See a drawing demo on how to quickly sketch elephants, rhinos, and warthogs.
Tips for how to draw effective gesture drawings, by blocking out the biggest shapes first, and emphasizing the structure of the animal are explained and shown.
- Compared to drawing the human figure, it can feel “easier” drawing animals since people don’t tend to scrutinize them as well.
- To get convincing shading in a drawing, it’s helpful to lay down the big blocks of tone and then figure out how get them to segue into each other.
- Since animals are so incredibly different from each other, it’s helpful to look at animal skeletons and anatomy online to get a sense of the structure.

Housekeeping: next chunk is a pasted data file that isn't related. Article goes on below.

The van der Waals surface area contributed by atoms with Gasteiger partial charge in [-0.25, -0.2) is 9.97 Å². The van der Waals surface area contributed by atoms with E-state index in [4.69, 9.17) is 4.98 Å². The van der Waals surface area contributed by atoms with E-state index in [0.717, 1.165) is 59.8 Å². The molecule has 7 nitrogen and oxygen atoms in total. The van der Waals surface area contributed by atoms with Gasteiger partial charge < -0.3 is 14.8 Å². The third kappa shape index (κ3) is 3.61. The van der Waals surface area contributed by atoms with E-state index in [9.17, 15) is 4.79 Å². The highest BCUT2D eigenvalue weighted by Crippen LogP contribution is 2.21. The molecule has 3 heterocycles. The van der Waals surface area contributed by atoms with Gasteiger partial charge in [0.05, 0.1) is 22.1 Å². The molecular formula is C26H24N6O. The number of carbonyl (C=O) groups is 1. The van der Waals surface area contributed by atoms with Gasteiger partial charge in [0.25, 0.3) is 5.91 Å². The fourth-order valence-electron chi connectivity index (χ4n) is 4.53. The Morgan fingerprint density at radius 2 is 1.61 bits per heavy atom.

- Prof Lieu’s technique of pre mixing ink gradients makes it easier to control the ink washes.
- Prof Lieu tests out the ink gradients on a scrap sheet of paper, and then tweaks them to get an even range of gradients.
- When using ink wash, it’s helpful to have a scrap sheet of paper while you’re working so you can see how dark the ink is in your brush.
- Prof Lieu’s approach prioritizes tone, whereas Jordan tends to work in line more.
Prof Lieu’s Tips
In my opinion, the most important thing that as student can do is TRY! As a teacher, I’m really not that worried about the final results.
I have definitely had students who had brilliant drawing skills, but who rested on their laurels and did not try at all. I’ve also had students who didn’t have a lot of skill in a drawing class, but who tried so hard, put in so much effort.
That to me is so much more valuable than making a technically accomplished drawing.
- India ink
- Small plastic containers
- Winsor & Newton Watercolor Block, cold pressed
- Sumi brushes
- Bamboo Pen
- Cotton rags
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